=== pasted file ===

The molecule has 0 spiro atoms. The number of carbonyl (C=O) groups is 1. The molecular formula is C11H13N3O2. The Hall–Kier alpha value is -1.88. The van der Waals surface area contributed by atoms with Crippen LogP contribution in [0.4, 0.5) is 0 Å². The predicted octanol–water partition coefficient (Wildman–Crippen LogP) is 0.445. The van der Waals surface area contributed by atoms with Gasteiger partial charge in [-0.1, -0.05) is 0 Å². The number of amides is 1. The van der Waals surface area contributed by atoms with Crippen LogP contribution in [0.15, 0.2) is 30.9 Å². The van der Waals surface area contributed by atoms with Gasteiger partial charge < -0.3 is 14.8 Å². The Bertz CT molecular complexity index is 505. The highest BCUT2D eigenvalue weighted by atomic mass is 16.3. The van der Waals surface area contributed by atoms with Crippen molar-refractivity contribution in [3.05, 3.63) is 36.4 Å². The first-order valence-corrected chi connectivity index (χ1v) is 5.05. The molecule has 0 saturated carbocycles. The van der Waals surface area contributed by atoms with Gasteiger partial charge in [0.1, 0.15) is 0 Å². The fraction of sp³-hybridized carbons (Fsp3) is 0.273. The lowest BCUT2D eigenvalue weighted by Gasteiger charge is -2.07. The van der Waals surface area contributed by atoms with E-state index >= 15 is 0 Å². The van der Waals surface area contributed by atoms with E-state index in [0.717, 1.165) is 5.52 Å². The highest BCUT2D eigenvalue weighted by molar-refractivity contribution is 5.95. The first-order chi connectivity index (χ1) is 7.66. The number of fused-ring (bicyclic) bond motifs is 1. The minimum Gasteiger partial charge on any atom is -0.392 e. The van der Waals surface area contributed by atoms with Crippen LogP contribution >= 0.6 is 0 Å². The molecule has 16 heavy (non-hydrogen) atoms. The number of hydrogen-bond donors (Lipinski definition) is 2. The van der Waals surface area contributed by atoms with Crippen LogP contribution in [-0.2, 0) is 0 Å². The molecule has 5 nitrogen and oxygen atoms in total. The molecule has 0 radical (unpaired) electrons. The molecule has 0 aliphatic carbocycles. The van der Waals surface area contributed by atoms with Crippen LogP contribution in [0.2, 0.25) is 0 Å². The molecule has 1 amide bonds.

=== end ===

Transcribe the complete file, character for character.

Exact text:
The molecule has 0 spiro atoms. The number of carbonyl (C=O) groups is 1. The molecular formula is C11H13N3O2. The Hall–Kier alpha value is -1.88. The van der Waals surface area contributed by atoms with Crippen LogP contribution in [0.4, 0.5) is 0 Å². The predicted octanol–water partition coefficient (Wildman–Crippen LogP) is 0.445. The van der Waals surface area contributed by atoms with Gasteiger partial charge in [-0.1, -0.05) is 0 Å². The number of amides is 1. The van der Waals surface area contributed by atoms with Crippen LogP contribution in [0.15, 0.2) is 30.9 Å². The van der Waals surface area contributed by atoms with Gasteiger partial charge < -0.3 is 14.8 Å². The Bertz CT molecular complexity index is 505. The highest BCUT2D eigenvalue weighted by atomic mass is 16.3. The van der Waals surface area contributed by atoms with Crippen molar-refractivity contribution in [3.05, 3.63) is 36.4 Å². The first-order valence-corrected chi connectivity index (χ1v) is 5.05. The molecule has 0 saturated carbocycles. The van der Waals surface area contributed by atoms with Gasteiger partial charge in [0.1, 0.15) is 0 Å². The fraction of sp³-hybridized carbons (Fsp3) is 0.273. The lowest BCUT2D eigenvalue weighted by Gasteiger charge is -2.07. The van der Waals surface area contributed by atoms with E-state index >= 15 is 0 Å². The van der Waals surface area contributed by atoms with E-state index in [0.717, 1.165) is 5.52 Å². The highest BCUT2D eigenvalue weighted by molar-refractivity contribution is 5.95. The first-order chi connectivity index (χ1) is 7.66. The number of fused-ring (bicyclic) bond motifs is 1. The minimum Gasteiger partial charge on any atom is -0.392 e. The van der Waals surface area contributed by atoms with Crippen LogP contribution >= 0.6 is 0 Å². The molecule has 16 heavy (non-hydrogen) atoms. The number of hydrogen-bond donors (Lipinski definition) is 2. The van der Waals surface area contributed by atoms with Crippen LogP contribution in [-0.2, 0) is 0 Å². The molecule has 5 nitrogen and oxygen atoms in total. The molecule has 0 radical (unpaired) electrons. The molecule has 0 aliphatic carbocycles. The van der Waals surface area contributed by atoms with Crippen LogP contribution in [0.2, 0.25) is 0 Å². The molecule has 1 amide bonds.